A group for those interested in reading William Rowley’s The Birth of Merlin! Whether it’s your first or fiftieth time through the weird and wonderful world of this fabulous play, you are welcome here to discuss (asynchronously) with friends.
- 18 May 2020 at 5:09 am #31364
Nora J WilliamsParticipant@norajay1308
“The child has found his father. Do you not know me?”
It’s Act Five! We’re coming to the end of this wild and wacky adventure.
I have SO MANY thoughts about this act, but I noticed for the first time, as I re-read it for today, that literally all the women are gone by the end in one way or another. Picking up on Anna’s comment from the Act 4 thread, it is fascinating to me that Modestia and Constantia are allowed to “get away with” their marriage mutiny and enter the monastery in peace.
But poor Joan! “I saved you mom, now go rot away and die in this nice bower I made for you. But don’t be sad! I’ll make Stonehenge to honour you when you die.” So much for filial duty. (He is talking about Stonehenge, right?)
And, of course, Artesia, who continues her badassery unto death. I actually love the idea of staging this scene, with all the men flustered as to how they can torture her when she keeps relishing their ideas, until finally Pendragon gives up and just says, literally, “good enough” 🤣
I’ve got some other thoughts that I’ll hold onto for now. Tell me what you think of Act 5!19 May 2020 at 5:54 am #31390
What a climax! I love 5.1.
The moment that stands out in my memory from the Read Not Dead reading was the final confrontation between the Devil and Merlin. I mentioned this in a previous thread, but those of you who know James Wallace will hopefully be able to imagine his voice as he channelled Inigo Montoya and Darth Vader in a low, slow, snarl of ‘Merrrrlin.‘ On stage, it worked surprisingly well as a final confrontation, more so than I’d expected from reading it. I was also struck by the references to the Devil as a hound, thinking of The Witch of Edmonton.
Joan’s lack of response to Merlin’s plan for her – just after he’s saved her! – leaves the play’s tone at this point interestingly ambiguous for me. Nora and Anna, I know you’ve both also been interested in the silence of female characters at the end of plays, and this feels like an especially profound one for me, which could be played in a number of ways. I think Joan would be a fascinating role to explore further – the Globe reading went full on parody, but on this re-read I’ve come to see the role shifting from something comedic early on to something more earnest and sincerely tragic.
Compared to The London Prodigal – another play in the ‘Apocrypha’ which has a great female character who gets to declare her absolute lack of interest in marriage at the end, the rejection of the daughters here feels more ambiguous, doesn’t it? Donobert gets his new sons, and ‘stubborn daughters’ are disinherited and forgotten about. I feel this is a ‘yay’, inasfar as the women get what they want, but from another point of view they’re a problem that is resolved by shrugging and forgetting about them.19 May 2020 at 5:56 am #31391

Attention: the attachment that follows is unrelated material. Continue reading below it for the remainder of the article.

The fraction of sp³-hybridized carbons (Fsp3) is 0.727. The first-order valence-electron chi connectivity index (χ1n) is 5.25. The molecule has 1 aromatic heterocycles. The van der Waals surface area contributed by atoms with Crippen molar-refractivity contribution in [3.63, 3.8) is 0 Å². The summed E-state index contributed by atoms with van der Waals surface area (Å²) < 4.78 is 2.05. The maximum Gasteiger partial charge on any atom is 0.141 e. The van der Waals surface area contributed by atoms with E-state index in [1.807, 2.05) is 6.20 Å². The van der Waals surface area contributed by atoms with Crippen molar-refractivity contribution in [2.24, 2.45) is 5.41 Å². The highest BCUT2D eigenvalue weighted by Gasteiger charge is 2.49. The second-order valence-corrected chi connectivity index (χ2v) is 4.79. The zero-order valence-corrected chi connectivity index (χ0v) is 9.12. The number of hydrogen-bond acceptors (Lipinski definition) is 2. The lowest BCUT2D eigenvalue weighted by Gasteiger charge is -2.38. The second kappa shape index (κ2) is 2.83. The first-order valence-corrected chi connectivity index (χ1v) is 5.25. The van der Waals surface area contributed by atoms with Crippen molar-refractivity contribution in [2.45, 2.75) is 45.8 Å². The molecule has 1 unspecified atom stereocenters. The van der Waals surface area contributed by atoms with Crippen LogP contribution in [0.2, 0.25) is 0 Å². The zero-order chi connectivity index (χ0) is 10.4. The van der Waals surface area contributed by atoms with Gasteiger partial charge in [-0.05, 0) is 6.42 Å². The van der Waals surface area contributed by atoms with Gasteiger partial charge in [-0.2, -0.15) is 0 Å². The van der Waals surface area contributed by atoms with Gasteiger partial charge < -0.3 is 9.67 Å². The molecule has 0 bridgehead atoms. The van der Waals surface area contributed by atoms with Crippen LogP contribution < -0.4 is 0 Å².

Also Nora – definitely agree about Artesia. Head held high, marching off, ‘Call that torture?!’19 May 2020 at 6:14 am #31392
Nora J WilliamsParticipant@norajay1308
Artesiaaaaaaa!!! I’ve mostly stepped away from acting, but that’s one role I’d kill to play someday.
Pete, your point about the consolidation of the male power even in the absence of the daughters in the romance plot made me remember the end of The Changeling (also written by Rowley), in which Alsemero ostentatiously declares to his father-in-law–immediately after his wife’s death–that he ‘has a son living’. It’s a closing of ranks that ensures a patriarchal (if not patrilineal) movement of power from fathers to sons — the women, apart from their ability to continue the line through bearing children, are almost incidental.
I’d be interested to find out whether this is a Rowley thing, or a broader trend in Jacobean plays, where the absence of a wife/ability to produce children doesn’t seem to frustrate the succession of power. Interestingly, I remember reading somewhere (maybe your book, Dave?) that Rowley’s plays often seem to be ‘throwbacks’ to Elizabethan themes, styles, concerns, etc. — this makes me wonder if there is a callback here to Elizabeth I, who did not produce an heir. Or maybe that’s a stretch…19 May 2020 at 8:15 am #31403
So yes, as both of you say, Pete and Nora, Act 5 seems very much a case of ‘lock/shut away or kill all the unruly women, maintain patrilinealism at all costs, and establish a quasi-androgenetic origin myth for “Britain”‘, because, of course, no one does remember Joan’s name. There is dissidence in Artesia’s laughter however as you also note. Witches have been known to do this onstage- the Late Lancashire witches simply laugh when they are interrogated by a kangaroo court in that play and I’m fascinated by female resistance encoded through non-verbal forms such as laughter in early modern drama. Interesting that this act played quite well, Pete, because it does read as somewhat perfunctory on the page. I’d want to accompany some of its longer speeches with masques or dumb shows if directing.19 May 2020 at 10:47 am #31410